Materials and Methods

Snow Collection and Outdoor Air Sampling

There were five consecutive snow precipitations in Beijing on Jan 1, Feb 7, Mar 1, Mar 8, Mar 14, 2010. In addition, snow samples were also collected on Feb 27, 2011. For each snow occurrence on a different date, fresh snow samples (on the top of the snow layer) in the middle of or right after the snow precipitation were collected from the top layer into 50 ml tubes from five different locations (to mimimize the variations from the snow samples from each occurrence) within the campus of Peking University, located at the 4th Ring and 5th Ring of Beijing city. For each snow occurrence, the snow samples collected from five different places within the campus were pooled together for analysis. Considering upper atmospheric temperature, the snow samples were stored at −70°C in a freezer (Thermo Fisher Scientific, Marietta, OH) before analysis. In addition, for microbial diversity analysis the outdoor air samples within Peking University campus were also collected using an Aerosol Button Sampler (SKC) with mixed cellulose ester (MCE) (SKC Inc., Eighty Four, PA) filters at a flow rate of 13.5 L/min for 40 min on a date (Feb 20, 2010) between these five snow occurrencies. High flow rate rather than its standard 4 L/min was used to collect enough air samples for limiting dessication effects of longer sampling time. For culturable concentration study, the filter sample was placed in a corning tube (Corning Inc., Acton, MA) filled with 4 ml DI water (Millipore Co., Billerica, MA), and then extracted using a sonicator (Kunshan Ultrasonic Instruments Co. Ltd., Shanghai) for about 20 min. The resulting suspension was stored at −4°C for subsequent experiments. For denaturing gradient gel electrophoresis (DGGE study), three filter samples collected at 10 L/min for 20 min were also used. Blank agar plates or DI water were used as negative controls for culturing and PCR-DGGE analysis.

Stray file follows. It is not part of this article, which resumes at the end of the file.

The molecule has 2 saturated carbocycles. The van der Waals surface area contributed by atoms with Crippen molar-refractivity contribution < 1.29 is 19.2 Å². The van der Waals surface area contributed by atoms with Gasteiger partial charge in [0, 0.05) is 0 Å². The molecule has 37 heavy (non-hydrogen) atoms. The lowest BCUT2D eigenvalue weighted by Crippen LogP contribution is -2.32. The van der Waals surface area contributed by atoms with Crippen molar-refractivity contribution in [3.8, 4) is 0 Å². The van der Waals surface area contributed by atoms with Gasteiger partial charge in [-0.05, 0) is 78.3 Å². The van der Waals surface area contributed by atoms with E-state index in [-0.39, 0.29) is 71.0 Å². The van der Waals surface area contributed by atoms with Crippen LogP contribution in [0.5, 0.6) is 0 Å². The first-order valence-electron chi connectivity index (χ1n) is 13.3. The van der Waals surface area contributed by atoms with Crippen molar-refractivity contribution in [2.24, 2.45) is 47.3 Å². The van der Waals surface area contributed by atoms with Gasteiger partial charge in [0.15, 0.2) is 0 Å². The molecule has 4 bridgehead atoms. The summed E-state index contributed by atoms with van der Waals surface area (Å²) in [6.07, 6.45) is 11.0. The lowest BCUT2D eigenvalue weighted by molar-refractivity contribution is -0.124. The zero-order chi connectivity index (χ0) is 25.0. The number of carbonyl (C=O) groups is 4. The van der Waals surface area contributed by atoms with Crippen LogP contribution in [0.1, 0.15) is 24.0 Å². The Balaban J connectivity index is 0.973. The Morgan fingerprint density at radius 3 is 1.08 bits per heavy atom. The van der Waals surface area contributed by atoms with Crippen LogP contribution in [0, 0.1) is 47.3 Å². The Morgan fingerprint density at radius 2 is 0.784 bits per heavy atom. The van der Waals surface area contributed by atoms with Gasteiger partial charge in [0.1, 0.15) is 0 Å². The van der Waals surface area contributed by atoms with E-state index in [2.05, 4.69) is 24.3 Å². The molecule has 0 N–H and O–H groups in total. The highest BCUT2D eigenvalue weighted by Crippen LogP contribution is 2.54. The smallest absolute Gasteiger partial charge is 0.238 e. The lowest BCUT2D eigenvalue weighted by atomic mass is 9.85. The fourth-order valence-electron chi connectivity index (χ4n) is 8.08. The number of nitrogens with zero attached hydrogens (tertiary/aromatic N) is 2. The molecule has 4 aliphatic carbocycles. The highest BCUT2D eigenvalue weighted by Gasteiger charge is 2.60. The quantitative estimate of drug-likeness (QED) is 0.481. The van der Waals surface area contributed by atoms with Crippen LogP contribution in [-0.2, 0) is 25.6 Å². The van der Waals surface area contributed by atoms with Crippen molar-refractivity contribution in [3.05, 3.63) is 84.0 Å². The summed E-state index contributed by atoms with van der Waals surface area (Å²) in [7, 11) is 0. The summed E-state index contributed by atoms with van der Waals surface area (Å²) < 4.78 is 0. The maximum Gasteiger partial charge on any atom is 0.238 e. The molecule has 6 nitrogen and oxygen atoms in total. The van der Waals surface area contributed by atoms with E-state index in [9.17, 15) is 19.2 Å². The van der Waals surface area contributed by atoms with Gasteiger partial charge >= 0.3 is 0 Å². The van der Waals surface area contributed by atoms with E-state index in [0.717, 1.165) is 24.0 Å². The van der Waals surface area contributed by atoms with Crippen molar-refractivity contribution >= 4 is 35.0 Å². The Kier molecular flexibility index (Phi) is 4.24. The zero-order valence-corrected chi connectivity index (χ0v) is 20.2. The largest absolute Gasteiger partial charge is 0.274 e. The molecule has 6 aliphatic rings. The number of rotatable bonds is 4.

Sample Culturing and PCR-DGGE

Sample culturing.

Immediately before analysis, the snow samples were melted at room temperature. Then, 2 ml of the melted snow was taken out from the snow tube and diluted 10 times using DI water. For the snow samples (pooled together) collected on each occurrence on a particular date, 80 µl of the original suspesion (diluted 10 times) was pipetted onto on a Trypticase Soy Agar (TSA) (Becton, Dickson and Company, Sparks, MD) plate for bacteria culturing. Likewise, 80 µl of the original suspesion without dilution was pipetted onto a Malt Extract Agar (Becton, Dickson and Company, Sparks, MD) plate for fungal culturing at 26°C. For bacteria, the snow samples were grown at three different temperatures: 4°C, 26°C and 37°C. Bacterial and fungal aerosols are often cultured at 26°C and 37°C, while use of 4°C could readily activate those bioaerosols acting as ice nucleators. For each sample, three replicates were perfromed. The colony forming units (CFUs) were manually counted and the bacterial concentration was calculated as CFU/ml of melted snow suspenison. For culturable concentrations, 100 µl of filter extraction liquid was plated onto an agar plate with three replicates for the outdoor air sample. For DGGE study, the fiter samples were directly placed on agar plates for culturing at 26°C.